The government is reported to have yet again delayed a decision on whether to privatise the Land Registry.
The Financial Times says reference to the measure was to have been included in the Neighbourhood Planning and Infrastructure Bill, due to go before parliament last evening. However, the FT says “sources close to government confirmed it had decided to delay a decision.”
Back in August 2014 it was reported that up to 15 per cent of jobs at Land Registry offices were at risk because of alleged over-capacity; some critics took this to be a way of changing the operations of the service to make private investment more attractive. At that time, during the then-Coalition government, the Business Secretary Sir Vince Cable vetoed privatisation proposals.
However, in the spring of this year a statement from the now-defunct Department of Business, Innovation and Skills - accompanying a consultation document on proposals for the Registry - said: “The preferred model being proposed is a privatisation of Land Registry consisting of a contract between government and a private operator, with all the core functions transferred out of the public sector, but with key safeguards for Land Registry customers and government being maintained.”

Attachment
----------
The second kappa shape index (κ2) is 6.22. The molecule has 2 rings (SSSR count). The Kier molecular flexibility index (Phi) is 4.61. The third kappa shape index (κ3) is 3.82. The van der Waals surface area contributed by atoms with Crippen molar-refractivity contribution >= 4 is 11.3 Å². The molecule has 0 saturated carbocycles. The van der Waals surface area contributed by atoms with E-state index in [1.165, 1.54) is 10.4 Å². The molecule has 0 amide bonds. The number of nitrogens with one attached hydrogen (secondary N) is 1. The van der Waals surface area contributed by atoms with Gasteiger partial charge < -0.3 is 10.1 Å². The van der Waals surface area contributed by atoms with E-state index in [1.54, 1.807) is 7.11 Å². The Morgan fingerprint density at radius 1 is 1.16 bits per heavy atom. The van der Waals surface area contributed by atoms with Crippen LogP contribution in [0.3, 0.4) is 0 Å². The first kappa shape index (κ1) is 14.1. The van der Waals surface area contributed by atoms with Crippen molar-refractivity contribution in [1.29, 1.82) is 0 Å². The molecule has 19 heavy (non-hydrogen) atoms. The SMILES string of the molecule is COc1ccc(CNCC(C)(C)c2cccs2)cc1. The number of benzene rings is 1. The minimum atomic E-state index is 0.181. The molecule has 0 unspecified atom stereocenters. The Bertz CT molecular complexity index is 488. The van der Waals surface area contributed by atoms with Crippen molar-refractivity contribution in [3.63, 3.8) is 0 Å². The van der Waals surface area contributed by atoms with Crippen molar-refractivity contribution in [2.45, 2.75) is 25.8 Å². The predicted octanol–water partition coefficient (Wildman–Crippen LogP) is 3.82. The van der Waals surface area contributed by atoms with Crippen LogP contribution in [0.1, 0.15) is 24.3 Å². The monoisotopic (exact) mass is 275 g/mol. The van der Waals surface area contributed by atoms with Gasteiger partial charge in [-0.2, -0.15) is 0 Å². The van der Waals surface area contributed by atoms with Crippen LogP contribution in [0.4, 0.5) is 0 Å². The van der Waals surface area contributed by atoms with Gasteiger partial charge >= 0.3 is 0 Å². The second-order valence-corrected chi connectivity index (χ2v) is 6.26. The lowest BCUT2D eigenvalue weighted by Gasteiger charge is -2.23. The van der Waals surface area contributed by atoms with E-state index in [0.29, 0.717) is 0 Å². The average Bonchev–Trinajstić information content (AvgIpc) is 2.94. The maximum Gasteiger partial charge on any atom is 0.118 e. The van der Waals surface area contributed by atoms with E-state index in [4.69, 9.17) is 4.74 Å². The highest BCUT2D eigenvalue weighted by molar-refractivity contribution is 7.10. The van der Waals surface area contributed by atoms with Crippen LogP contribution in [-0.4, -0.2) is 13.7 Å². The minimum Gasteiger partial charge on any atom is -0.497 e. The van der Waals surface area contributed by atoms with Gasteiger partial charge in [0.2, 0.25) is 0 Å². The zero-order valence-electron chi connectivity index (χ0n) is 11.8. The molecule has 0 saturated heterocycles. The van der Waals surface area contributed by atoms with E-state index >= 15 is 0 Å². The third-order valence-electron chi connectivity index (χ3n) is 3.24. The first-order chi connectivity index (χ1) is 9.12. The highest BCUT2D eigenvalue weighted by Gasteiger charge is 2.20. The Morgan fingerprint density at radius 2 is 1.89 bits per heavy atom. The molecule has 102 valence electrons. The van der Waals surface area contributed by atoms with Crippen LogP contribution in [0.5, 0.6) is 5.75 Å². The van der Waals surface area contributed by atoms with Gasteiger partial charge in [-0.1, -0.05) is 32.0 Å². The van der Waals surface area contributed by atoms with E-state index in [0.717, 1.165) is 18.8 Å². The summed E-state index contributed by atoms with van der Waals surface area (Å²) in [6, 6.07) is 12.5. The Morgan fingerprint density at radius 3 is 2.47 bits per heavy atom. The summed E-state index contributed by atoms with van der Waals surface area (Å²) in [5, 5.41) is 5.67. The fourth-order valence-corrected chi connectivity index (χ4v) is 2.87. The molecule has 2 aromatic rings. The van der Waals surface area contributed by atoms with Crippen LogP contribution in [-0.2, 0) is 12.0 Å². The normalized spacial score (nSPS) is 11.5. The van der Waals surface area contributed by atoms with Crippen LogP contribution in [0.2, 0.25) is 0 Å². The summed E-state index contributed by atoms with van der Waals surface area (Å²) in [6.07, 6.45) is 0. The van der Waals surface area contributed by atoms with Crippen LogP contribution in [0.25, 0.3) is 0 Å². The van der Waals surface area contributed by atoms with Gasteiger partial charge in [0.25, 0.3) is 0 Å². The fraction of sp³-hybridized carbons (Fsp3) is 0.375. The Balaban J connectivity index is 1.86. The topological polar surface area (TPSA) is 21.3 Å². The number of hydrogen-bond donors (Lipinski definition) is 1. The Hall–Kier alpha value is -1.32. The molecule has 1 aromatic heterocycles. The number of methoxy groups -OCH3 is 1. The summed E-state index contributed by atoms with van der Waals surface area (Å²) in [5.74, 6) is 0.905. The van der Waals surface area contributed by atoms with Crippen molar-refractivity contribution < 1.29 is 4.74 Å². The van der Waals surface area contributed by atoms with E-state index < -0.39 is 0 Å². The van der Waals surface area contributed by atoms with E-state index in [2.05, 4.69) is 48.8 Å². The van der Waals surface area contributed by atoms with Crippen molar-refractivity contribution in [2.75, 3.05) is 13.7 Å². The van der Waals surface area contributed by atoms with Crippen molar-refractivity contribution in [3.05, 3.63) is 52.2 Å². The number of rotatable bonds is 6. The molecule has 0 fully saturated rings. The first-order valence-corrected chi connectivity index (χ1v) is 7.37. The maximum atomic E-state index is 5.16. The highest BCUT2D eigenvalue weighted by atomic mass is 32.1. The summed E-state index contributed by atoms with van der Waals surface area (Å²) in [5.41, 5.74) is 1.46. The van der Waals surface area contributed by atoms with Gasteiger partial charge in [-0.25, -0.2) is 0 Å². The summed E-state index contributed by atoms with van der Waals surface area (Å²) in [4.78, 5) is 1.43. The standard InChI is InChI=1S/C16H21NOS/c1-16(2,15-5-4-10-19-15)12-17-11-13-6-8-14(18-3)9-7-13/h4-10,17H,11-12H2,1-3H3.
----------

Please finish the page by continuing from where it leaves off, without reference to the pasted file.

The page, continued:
It went on: “The sale of Land Registry will allow government to pay down debt, or enable other investment for the benefit of taxpayers. It is expected that a move into the private sector would also allow Land Registry to become even more efficient and effective as part of its transformation programme.”
The proposal drew huge criticism from an array of industry and public bodies, including the Competitions and Markets Authority, the Conveyancing Association and the Residential Property Surveyors’ Association.
There is now no indication whether this latest delay signifies a mere rethink on the proposal, following the official consultation, or a de facto abandonment of the idea.